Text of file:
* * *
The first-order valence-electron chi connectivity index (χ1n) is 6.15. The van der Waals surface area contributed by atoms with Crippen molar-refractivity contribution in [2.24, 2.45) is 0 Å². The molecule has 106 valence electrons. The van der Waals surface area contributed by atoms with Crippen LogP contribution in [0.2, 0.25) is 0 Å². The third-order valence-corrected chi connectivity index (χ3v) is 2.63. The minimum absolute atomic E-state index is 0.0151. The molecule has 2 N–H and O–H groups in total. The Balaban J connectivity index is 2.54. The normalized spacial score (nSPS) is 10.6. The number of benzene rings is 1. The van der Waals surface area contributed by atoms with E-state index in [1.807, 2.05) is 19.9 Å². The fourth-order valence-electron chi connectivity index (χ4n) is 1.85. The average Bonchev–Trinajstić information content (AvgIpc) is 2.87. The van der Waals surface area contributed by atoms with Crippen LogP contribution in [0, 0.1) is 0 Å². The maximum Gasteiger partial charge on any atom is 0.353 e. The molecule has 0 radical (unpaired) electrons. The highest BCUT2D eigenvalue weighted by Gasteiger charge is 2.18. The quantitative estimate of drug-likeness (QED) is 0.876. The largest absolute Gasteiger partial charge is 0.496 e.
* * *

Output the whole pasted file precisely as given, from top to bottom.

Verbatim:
The first-order valence-electron chi connectivity index (χ1n) is 6.15. The van der Waals surface area contributed by atoms with Crippen molar-refractivity contribution in [2.24, 2.45) is 0 Å². The molecule has 106 valence electrons. The van der Waals surface area contributed by atoms with Crippen LogP contribution in [0.2, 0.25) is 0 Å². The third-order valence-corrected chi connectivity index (χ3v) is 2.63. The minimum absolute atomic E-state index is 0.0151. The molecule has 2 N–H and O–H groups in total. The Balaban J connectivity index is 2.54. The normalized spacial score (nSPS) is 10.6. The number of benzene rings is 1. The van der Waals surface area contributed by atoms with E-state index in [1.807, 2.05) is 19.9 Å². The fourth-order valence-electron chi connectivity index (χ4n) is 1.85. The average Bonchev–Trinajstić information content (AvgIpc) is 2.87. The van der Waals surface area contributed by atoms with Crippen LogP contribution in [0, 0.1) is 0 Å². The maximum Gasteiger partial charge on any atom is 0.353 e. The molecule has 0 radical (unpaired) electrons. The highest BCUT2D eigenvalue weighted by Gasteiger charge is 2.18. The quantitative estimate of drug-likeness (QED) is 0.876. The largest absolute Gasteiger partial charge is 0.496 e.